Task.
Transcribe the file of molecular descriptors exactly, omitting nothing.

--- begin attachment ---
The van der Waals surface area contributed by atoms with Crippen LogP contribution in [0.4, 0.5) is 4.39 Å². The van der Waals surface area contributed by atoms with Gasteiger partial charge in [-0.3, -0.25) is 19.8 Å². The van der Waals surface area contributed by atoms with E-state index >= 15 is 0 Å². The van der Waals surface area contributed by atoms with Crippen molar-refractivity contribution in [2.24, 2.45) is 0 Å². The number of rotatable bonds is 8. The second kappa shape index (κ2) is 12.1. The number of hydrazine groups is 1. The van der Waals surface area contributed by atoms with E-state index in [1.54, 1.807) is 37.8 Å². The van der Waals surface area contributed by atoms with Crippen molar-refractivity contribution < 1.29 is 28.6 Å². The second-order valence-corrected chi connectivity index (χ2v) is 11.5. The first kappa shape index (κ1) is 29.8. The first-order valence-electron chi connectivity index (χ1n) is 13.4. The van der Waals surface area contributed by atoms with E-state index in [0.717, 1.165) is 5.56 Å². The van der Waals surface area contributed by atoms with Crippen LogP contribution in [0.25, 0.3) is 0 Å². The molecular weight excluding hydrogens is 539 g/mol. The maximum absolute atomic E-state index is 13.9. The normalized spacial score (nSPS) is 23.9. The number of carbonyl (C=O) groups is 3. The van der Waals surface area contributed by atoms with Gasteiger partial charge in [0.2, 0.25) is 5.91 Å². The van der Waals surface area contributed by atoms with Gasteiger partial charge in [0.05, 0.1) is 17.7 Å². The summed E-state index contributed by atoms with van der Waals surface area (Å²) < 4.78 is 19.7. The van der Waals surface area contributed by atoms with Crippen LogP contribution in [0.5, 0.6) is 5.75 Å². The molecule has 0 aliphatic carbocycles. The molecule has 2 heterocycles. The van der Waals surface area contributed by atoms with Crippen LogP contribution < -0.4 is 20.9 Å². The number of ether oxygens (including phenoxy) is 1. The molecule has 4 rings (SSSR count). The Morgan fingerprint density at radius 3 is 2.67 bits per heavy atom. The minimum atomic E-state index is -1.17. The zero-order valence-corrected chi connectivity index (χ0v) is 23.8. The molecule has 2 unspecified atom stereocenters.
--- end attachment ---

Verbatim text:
The van der Waals surface area contributed by atoms with Crippen LogP contribution in [0.4, 0.5) is 4.39 Å². The van der Waals surface area contributed by atoms with Gasteiger partial charge in [-0.3, -0.25) is 19.8 Å². The van der Waals surface area contributed by atoms with E-state index >= 15 is 0 Å². The van der Waals surface area contributed by atoms with Crippen molar-refractivity contribution in [2.24, 2.45) is 0 Å². The number of rotatable bonds is 8. The second kappa shape index (κ2) is 12.1. The number of hydrazine groups is 1. The van der Waals surface area contributed by atoms with E-state index in [1.54, 1.807) is 37.8 Å². The van der Waals surface area contributed by atoms with Crippen molar-refractivity contribution < 1.29 is 28.6 Å². The second-order valence-corrected chi connectivity index (χ2v) is 11.5. The first kappa shape index (κ1) is 29.8. The first-order valence-electron chi connectivity index (χ1n) is 13.4. The van der Waals surface area contributed by atoms with E-state index in [0.717, 1.165) is 5.56 Å². The van der Waals surface area contributed by atoms with Crippen LogP contribution in [0.25, 0.3) is 0 Å². The molecular weight excluding hydrogens is 539 g/mol. The maximum absolute atomic E-state index is 13.9. The normalized spacial score (nSPS) is 23.9. The number of carbonyl (C=O) groups is 3. The van der Waals surface area contributed by atoms with Gasteiger partial charge in [0.2, 0.25) is 5.91 Å². The van der Waals surface area contributed by atoms with Gasteiger partial charge in [0.05, 0.1) is 17.7 Å². The summed E-state index contributed by atoms with van der Waals surface area (Å²) < 4.78 is 19.7. The van der Waals surface area contributed by atoms with Crippen LogP contribution in [0.5, 0.6) is 5.75 Å². The molecule has 0 aliphatic carbocycles. The molecule has 2 heterocycles. The van der Waals surface area contributed by atoms with Crippen LogP contribution < -0.4 is 20.9 Å². The number of ether oxygens (including phenoxy) is 1. The molecule has 4 rings (SSSR count). The Morgan fingerprint density at radius 3 is 2.67 bits per heavy atom. The minimum atomic E-state index is -1.17. The zero-order valence-corrected chi connectivity index (χ0v) is 23.8. The molecule has 2 unspecified atom stereocenters.